Diversity, Equity & Inclusion

Advancing Access to Water Safety Education

Lindsay Mondick
Advancing Access to Water Safety Education


Josh and his daughters were enjoying a hike when his daughter Cassidy fell into a creek unexpectedly and ended up hidden under a collapsed bridge. Because Cassidy had learned water safety principles at YMCA of Greater Brandywine, she knew that floating on her back could help keep her alive until her dad was able to pull her out of the water. Watch their family’s story here.

Girl sitting on the edge of the pool smiling at a swim instructor who is in the waterAs temperatures rise in the summer, families often take to the water. But many do not know that drowning remains one of the leading causes of preventable deaths for children in the U.S., with nearly 900 deaths each year, and that drowning rates are higher for communities of color.  

The Y introduced group swim lessons over 110 years ago in 1909. Now, as one of the largest community-based organizations in the U.S., the Y teaches more than a million children invaluable water safety and swimming skills each year, with intentional outreach to communities with higher rates of drowning. The Y's Safety Around Water program teaches basic water safety skills and helps kids build confidence in and around the water. The program focuses on kids ages four to 14, but the age ranges can be adjusted to meet the needs of the community. 

We Still Have Work to Do

According to the Centers for Disease Control (CDC), the following groups are at a higher risk of drowning:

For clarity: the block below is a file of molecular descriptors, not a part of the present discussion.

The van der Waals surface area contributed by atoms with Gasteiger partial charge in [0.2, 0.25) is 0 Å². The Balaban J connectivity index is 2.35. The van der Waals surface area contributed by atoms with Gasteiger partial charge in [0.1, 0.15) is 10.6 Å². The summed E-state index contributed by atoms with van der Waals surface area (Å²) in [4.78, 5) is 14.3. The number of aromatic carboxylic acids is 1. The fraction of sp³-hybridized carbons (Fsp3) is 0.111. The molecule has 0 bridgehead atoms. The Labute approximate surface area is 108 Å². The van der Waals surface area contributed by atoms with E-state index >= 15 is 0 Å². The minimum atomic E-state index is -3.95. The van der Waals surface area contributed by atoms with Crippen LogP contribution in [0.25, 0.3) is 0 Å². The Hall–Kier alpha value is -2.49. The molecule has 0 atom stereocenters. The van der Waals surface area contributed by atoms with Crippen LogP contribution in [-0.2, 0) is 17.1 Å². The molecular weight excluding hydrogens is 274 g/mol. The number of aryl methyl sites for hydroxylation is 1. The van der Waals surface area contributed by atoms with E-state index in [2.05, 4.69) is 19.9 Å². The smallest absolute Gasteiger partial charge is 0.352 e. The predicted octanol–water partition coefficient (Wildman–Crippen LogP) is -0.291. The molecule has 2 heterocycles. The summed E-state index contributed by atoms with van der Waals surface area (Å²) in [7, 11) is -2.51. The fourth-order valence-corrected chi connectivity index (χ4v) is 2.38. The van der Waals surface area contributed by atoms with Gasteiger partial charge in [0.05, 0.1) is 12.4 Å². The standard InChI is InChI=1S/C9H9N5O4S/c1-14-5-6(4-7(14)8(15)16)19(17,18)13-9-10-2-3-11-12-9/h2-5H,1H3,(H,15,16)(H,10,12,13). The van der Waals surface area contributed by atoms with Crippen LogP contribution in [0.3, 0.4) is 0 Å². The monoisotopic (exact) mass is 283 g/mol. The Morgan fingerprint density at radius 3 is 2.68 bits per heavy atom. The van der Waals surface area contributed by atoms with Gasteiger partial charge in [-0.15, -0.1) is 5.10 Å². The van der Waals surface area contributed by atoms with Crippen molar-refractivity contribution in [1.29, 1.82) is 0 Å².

• Ages 1-14

    Drowning is the second-leading cause of unintentional injury or death behind motor vehicle crashes for children ages one to 14.

  • 80%

    Males make up almost 80% of those who die from drowning.

  • 2x

    Drowning death rates for American Indian or Alaska Natives under age 29 are two times higher than for their white counterparts. 

  • 2.6x & 3.6x

    Drowning death rates among Black children ages five to nine are 2.6 times higher than white children the same age and 3.6 times higher for ages 10 to 14.  

  • 7.6x

    In swimming pools, Black children ages 10 to 14 drown at rates 7.6 times higher than white children of the same age group.  

  • Medical Conditions

    People with seizure disorders such as epilepsy are at a higher risk of fatal and nonfatal drowning than the general population. Other medical conditions such as autism and heart conditions are also associated with a higher risk of drowning.

    Find Ys that offer special needs swimming instruction

The YMCA is driven by the belief that teaching children not just how to swim, but also how to be safe in and around water, is not a luxury; it is a necessary life skill and part of the Y’s mission to serve all. 

Lindsay Mondick


Swim instructor near a girl who is floating on her back in a poolThe Y’s Safety Around Water program is unique in that it specifically targets underserved kids and teens, particularly those from Black and Hispanic communities, who are at the highest risk of drowning. The program is customized to meet the unique needs of the thousands of communities that the Y serves and may include the following: 

  • No-cost sessions in partnership with schools and other local organizations 
  • Transportation from schools and other community partners 
  • Mobile programs at pools in apartment complexes, homeowners’ associations (HOAs), hotels, etc. 
  • Virtual and dry land education components 
  • Stories of impact from community leaders 
  • Locally produced public service announcements (PSAs) to educate about the importance of swim lessons and water safety on local access television and social media   

Swimming lessons alone cannot prevent water-related deaths, but they do teach valuable lifelong skills that can reduce drownings. The YMCA is driven by the belief that teaching children not just how to swim, but also how to be safe in and around water, is not a luxury; it is a necessary life skill and part of the Y’s mission to serve all. 

About the Author

Lindsay Mondick is the Director of Movement Engagement, Innovative Priorities & Aquatics Safety at YMCA of the USA

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